The most eclectic release of the bunch, The New Mellow Edwards is an expansive affair. The debut album from trombonist Curtis Hasselbring's self-titled quartet embraces rock music, free improvisation and jazz structures, flirting with everything from Latin rhythms to electronica.
Joined by percussionist John Hollenbeck, bassist Trevor Dunn and multi-instrumentalist Chris Speed, The New Mellow Edwards is a summit meeting of new talent. With a collaborative resume ranging from Meredith Monk and Tim Berne to Fantomas and the Melvins, Hasselbring's associates demonstrate the sort of chutzpah needed to thrive in this irreverent and lively ensemble. Embracing collective ideology, Hasselbring allots copious space for the quartet members to shine on these atypical pieces.
An accomplished sideman for the last two decades, with credits ranging from the Ken Schaphorst Big bang and Either Orchestra to Frank London and Satoko Fujii, Hasselbring draws from his varied experiences to color this quixotic set.
Whether deconstructing garage-inflected surf rock on the infectious "The Infinite Infiniteness Of Infinity" or dabbling in electronic beats on "ABCs Of The Future," Hasselbring brings a sense of cohesion and thematic consistency to a mix of genres and styles that would normally sound at odds. The trombonist's writing is unconventional, but accessible, as the odd, fluctuating time signatures and manic energy of "Double Negative" attest to. Similarly, "Far-Away Planet" transforms from atmospheric electronics into a bright, rocking excursion that grows in rapturous collective intensity. With an ear for tuneful song craft, Hasselbring arranges the Pixies' "Ana" as a brief miniature and runs through an energetic cover of "Mamacita" with zeal.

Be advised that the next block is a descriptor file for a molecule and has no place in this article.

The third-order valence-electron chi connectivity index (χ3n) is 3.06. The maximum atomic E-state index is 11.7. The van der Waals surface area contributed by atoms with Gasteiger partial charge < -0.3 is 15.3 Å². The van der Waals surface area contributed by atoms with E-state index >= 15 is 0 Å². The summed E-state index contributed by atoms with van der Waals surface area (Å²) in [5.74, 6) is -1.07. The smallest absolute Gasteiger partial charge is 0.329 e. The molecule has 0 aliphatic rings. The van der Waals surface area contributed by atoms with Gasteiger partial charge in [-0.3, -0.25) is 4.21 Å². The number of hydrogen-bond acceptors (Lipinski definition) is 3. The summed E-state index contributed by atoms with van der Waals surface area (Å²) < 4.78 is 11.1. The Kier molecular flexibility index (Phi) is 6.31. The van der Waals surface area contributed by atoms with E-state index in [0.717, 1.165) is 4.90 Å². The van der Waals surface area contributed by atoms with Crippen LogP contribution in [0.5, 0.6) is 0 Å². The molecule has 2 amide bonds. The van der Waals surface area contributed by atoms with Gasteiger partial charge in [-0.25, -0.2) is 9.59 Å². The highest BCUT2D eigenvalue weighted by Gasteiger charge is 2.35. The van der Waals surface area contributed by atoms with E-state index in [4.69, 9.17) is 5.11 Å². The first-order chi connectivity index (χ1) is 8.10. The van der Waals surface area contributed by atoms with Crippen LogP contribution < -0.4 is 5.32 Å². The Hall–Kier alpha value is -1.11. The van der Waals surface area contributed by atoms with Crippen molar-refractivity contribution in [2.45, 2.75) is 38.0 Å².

Bounding along fitfully with jubilant energy, or drifting into scrawling, experimental textures, The New Mellow Edwards embody the best new music Brooklyn has to offer.
Meg Nem Sa
Icelandic guitarist Hilmar Jensson's power trio TYFT opens their Skirl Records debut, Meg Nem Sa, with the audaciously punning "Led Tyftelin." The trio combines the dark, minor-key aggression of metal and punk with the raucous energy of free jazz.
TYFT contributes a new wrinkle to the passé fusion genre with odd time signatures, heavy funk grooves, rock solid beats, angular melodies and intricate pre-written sections. Whether navigating tricky unison passages or dissonant free-form breakdowns, Jensson and multi-instrumentalist Andrew D'Angelo play with verve and assurance. Driven by the monolithic back beats of Jim Black, the trio is a post-modern chimera, drawing inspiration from a mix of contemporary genres and styles.